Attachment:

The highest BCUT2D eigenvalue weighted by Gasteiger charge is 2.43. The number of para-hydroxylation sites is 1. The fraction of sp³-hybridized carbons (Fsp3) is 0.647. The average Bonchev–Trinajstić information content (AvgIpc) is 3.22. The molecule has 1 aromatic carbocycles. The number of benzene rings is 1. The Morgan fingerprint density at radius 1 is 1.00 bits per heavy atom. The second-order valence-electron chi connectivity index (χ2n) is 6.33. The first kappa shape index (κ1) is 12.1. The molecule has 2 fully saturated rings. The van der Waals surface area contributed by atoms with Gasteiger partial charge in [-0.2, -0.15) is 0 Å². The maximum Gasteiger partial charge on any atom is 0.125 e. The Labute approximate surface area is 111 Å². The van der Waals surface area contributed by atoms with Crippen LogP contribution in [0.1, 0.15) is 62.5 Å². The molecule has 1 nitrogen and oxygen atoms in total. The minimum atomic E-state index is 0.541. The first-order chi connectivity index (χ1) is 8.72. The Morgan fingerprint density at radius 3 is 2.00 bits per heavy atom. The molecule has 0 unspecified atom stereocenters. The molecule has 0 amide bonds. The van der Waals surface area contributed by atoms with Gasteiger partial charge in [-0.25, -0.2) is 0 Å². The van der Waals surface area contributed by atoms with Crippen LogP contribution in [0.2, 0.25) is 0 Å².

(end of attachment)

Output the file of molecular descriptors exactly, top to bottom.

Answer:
The highest BCUT2D eigenvalue weighted by Gasteiger charge is 2.43. The number of para-hydroxylation sites is 1. The fraction of sp³-hybridized carbons (Fsp3) is 0.647. The average Bonchev–Trinajstić information content (AvgIpc) is 3.22. The molecule has 1 aromatic carbocycles. The number of benzene rings is 1. The Morgan fingerprint density at radius 1 is 1.00 bits per heavy atom. The second-order valence-electron chi connectivity index (χ2n) is 6.33. The first kappa shape index (κ1) is 12.1. The molecule has 2 fully saturated rings. The van der Waals surface area contributed by atoms with Gasteiger partial charge in [-0.2, -0.15) is 0 Å². The maximum Gasteiger partial charge on any atom is 0.125 e. The Labute approximate surface area is 111 Å². The van der Waals surface area contributed by atoms with Crippen LogP contribution in [0.1, 0.15) is 62.5 Å². The molecule has 1 nitrogen and oxygen atoms in total. The minimum atomic E-state index is 0.541. The first-order chi connectivity index (χ1) is 8.72. The Morgan fingerprint density at radius 3 is 2.00 bits per heavy atom. The molecule has 0 unspecified atom stereocenters. The molecule has 0 amide bonds. The van der Waals surface area contributed by atoms with Gasteiger partial charge in [-0.25, -0.2) is 0 Å². The van der Waals surface area contributed by atoms with Crippen LogP contribution in [0.2, 0.25) is 0 Å².